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Simulating the Distributional Effects of a Canadian Carbon Tax

  • Kirk Hamilton
  • Grant Cameron
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    It is estimated that a tax of roughly $102 per ton of carbon is the level necessary to meet the Rio target for carbon emissions. Cost-push simulations show consumers expenditure to be the category of demand most affected by the tax (prices increase by 2.0-2.4 percent), and commercial transportation the most affected production sector (2.2-2.6 percent). Micro-simulations calculate the average incidence of the tax to range from $552 to $657 per family per year, with moderately regressive results: decreases in consumable income for the lowest income quintile are from 1.1 to 1.2 percent higher than for the highest. Low income married couples are the family type most heavily affected by the tax.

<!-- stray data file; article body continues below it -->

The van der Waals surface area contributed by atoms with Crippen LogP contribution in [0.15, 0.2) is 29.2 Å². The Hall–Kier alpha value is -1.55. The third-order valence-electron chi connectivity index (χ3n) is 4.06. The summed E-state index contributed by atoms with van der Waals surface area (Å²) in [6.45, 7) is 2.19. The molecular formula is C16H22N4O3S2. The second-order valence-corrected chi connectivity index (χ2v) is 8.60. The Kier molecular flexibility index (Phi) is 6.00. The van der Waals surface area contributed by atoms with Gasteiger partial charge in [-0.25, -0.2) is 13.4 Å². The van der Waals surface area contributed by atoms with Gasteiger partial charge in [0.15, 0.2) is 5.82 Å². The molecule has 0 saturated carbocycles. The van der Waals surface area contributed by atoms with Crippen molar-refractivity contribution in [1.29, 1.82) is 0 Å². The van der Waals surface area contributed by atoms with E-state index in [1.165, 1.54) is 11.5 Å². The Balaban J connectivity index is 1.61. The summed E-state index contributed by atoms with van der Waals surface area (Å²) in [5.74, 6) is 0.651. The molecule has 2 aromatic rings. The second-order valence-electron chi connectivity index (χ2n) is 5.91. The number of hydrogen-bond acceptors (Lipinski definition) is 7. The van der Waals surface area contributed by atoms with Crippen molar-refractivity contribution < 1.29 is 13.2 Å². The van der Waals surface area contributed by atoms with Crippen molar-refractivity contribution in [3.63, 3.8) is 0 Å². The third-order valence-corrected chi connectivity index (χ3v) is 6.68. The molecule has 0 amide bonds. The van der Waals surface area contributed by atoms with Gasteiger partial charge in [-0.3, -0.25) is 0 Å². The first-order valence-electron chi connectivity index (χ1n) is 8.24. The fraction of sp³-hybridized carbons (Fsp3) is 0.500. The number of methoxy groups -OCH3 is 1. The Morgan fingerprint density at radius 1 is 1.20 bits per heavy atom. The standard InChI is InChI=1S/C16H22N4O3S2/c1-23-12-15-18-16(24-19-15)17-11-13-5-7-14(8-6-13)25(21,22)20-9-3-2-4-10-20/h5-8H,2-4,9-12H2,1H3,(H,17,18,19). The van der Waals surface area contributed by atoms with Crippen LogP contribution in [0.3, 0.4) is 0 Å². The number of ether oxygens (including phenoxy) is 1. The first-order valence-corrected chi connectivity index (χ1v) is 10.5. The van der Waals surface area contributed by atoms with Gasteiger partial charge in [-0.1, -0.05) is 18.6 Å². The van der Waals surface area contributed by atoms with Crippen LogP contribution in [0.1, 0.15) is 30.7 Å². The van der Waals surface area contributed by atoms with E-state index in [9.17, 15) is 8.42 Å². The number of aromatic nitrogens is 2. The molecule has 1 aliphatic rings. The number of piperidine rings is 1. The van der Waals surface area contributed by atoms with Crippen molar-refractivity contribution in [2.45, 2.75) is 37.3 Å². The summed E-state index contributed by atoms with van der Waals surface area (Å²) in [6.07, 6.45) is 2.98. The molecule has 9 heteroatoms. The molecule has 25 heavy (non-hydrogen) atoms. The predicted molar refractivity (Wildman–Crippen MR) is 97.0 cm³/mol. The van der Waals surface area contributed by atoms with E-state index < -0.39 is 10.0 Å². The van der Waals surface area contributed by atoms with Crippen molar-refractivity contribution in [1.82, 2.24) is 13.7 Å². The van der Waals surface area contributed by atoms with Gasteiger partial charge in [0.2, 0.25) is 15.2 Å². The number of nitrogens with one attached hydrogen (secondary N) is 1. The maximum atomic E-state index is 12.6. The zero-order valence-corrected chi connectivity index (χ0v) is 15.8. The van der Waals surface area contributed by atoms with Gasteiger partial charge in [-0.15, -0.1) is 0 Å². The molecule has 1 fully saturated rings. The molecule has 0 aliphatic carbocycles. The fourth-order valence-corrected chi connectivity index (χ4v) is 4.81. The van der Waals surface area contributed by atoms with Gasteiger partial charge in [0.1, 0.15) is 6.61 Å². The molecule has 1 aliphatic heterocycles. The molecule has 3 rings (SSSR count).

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    File URL: http://links.jstor.org/sici?sici=0317-0861%28199412%2920%3A4%3C385%3ASTDEOA%3E2.0.CO%3B2-J
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    Article provided by University of Toronto Press in its journal Canadian Public Policy.

    Volume (Year): 20 (1994)
    Issue (Month): 4 (December)
    Pages: 385-399

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    Handle: RePEc:cpp:issued:v:20:y:1994:i:4:p:385-399
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